The Los Angeles Times tore into a decision from federal regulators to ease restrictions on vaping in an editorial Monday, using alarmism and old data to push the view that e-cigarettes are a threat to public health.
FDA Commissioner Scott Gottlieb announced Friday the agency is pushing off the deadline to comply with the FDA’s contentious “deeming rule,” which requires businesses to retroactively submit each individual product to the FDA for approval before it can be sold. The FDA also announced their intention to reduce nicotine levels in all tobacco products. The deeming rule threatened to bankrupt much of the industry through a costly application process and takes products off market that are actively helping reduce the U.S. smoking rate, but the LA Times is staunchly against the rule delay.
The LA Times editorial board begins by praising the decision on nicotine reduction but argues the action on vaping “undermines” the message that tobacco poses health risks. They claim that vaping products will remain available to consumers and cite data from a study in 2016 in an attempt to argue the devices are rising in popularity with America’s youth.
The trends however suggest teens and young adults are largely giving up e-cigarette use. A survey from the Centers for Disease Control and Prevention released June 15, which the LA Times ignores, shows 11.3 percent of high school students used a vaping device in 2016, down from 16 percent in 2015.
“It looks to me like the editorial was written from a prohibitionist mindset, and I find with people like that is they are arguing more on the basis of faith than on the basis of reason,” David Sweanor, adjunct professor at the University of Ottawa’s Faculty of Law and Center for Health Law, Policy and Ethics, told The Daily Caller News Foundation. “It doesn’t matter how many times you present the facts, they will use the same data. It’s not because they are engaging in a rational debate. What you’re dealing with is pre-enlightenment reasoning, its faith.”
The editorial board also tries to drum up fear that vaping companies are marketing flavors specifically designed to appeal to children, despite age restrictions on buying the products. Former smokers also note that flavored vaping products are key to quitting because they help the user disassociate from the taste of tobacco.
The article further devolves, asking if Gottlieb used the announcement on reducing nicotine levels to distract from the FDA’s action on e-cigarettes. The editorial board says they “want to believe Gottlieb,” but argue his decision ultimately causes immediate damage to public health.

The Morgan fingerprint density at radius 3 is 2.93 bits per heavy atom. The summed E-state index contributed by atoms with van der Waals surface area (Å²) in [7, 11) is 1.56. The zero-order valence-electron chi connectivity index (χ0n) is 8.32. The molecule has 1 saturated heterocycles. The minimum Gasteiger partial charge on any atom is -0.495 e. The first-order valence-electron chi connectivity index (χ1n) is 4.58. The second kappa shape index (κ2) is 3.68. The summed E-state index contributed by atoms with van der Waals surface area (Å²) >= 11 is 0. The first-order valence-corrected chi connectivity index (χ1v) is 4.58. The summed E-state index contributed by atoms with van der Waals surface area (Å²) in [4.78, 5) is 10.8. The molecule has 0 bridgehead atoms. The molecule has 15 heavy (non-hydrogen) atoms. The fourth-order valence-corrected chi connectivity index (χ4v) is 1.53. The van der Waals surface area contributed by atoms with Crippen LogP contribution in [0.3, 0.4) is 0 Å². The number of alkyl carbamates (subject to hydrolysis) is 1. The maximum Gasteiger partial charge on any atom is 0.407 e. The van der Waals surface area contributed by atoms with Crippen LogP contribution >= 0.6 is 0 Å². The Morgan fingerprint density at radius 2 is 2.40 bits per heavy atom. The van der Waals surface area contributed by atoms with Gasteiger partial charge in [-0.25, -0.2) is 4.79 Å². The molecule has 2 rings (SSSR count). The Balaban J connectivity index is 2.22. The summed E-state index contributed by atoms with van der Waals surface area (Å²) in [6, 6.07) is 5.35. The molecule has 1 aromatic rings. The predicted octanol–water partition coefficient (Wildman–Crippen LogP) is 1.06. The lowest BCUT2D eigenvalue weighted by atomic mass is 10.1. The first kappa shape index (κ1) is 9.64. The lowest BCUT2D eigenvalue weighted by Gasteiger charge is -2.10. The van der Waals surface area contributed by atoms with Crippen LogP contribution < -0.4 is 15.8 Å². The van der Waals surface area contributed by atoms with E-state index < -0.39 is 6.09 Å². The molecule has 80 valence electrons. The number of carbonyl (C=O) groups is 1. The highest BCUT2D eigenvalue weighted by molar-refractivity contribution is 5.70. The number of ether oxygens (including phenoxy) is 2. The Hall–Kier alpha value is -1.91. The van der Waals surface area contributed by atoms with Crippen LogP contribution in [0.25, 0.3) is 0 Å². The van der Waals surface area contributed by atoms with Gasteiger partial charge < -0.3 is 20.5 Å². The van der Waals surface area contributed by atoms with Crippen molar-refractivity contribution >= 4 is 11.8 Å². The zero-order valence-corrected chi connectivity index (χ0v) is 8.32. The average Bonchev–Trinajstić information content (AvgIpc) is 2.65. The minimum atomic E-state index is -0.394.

A study from the University of California released July 26 shows a record number of Americans are ditching cigarettes with the aid of vaping devices, bolstering the image of e-cigarettes as an important tool for improving public health.
Researchers found the rate of Americans quitting smoking jumped from 4.5 percent between 2010 and 2011 to 5.6 percent between 2014 and 2015. That means roughly 350,000 smokers gave up the habit between 2014 and 2015, which the researchers largely attribute to the rising popularity of vaping.
The study also revealed that roughly 65 percent of people who use vape devices are likely to attempt to quit smoking compared to only 40 percent of smokers who do not use them. The researchers conclude e-cigarettes give smokers trying to quit a leg up on their peers.
“They are dismissing the big picture,” Sweanor told TheDCNF. ” When you are dealing with close to half a million deaths a year, and it’s all due to dirty delivery systems, and we know we can replace it with something that is a tiny fraction of the risk, refusing to think more broadly has really serious ethical implications. It results in the deaths of more and more people. I think we have an obligation to get vision on something like this. To think more broadly about what we can accomplish.”
Many medical professionals actually advise smokers to give the devices a try. A survey published in the International Journal of Environmental Research and Public Health last year found 57.8 percent of practicing physicians recommend e-cigarettes to smokers trying to quit, although the push to cast public doubt on vaping may be impacting this number.
Vaping eliminates up to 95 percent of the risk associated with cigarettes because the majority of cancer-causing chemicals are inhaled through smoke.
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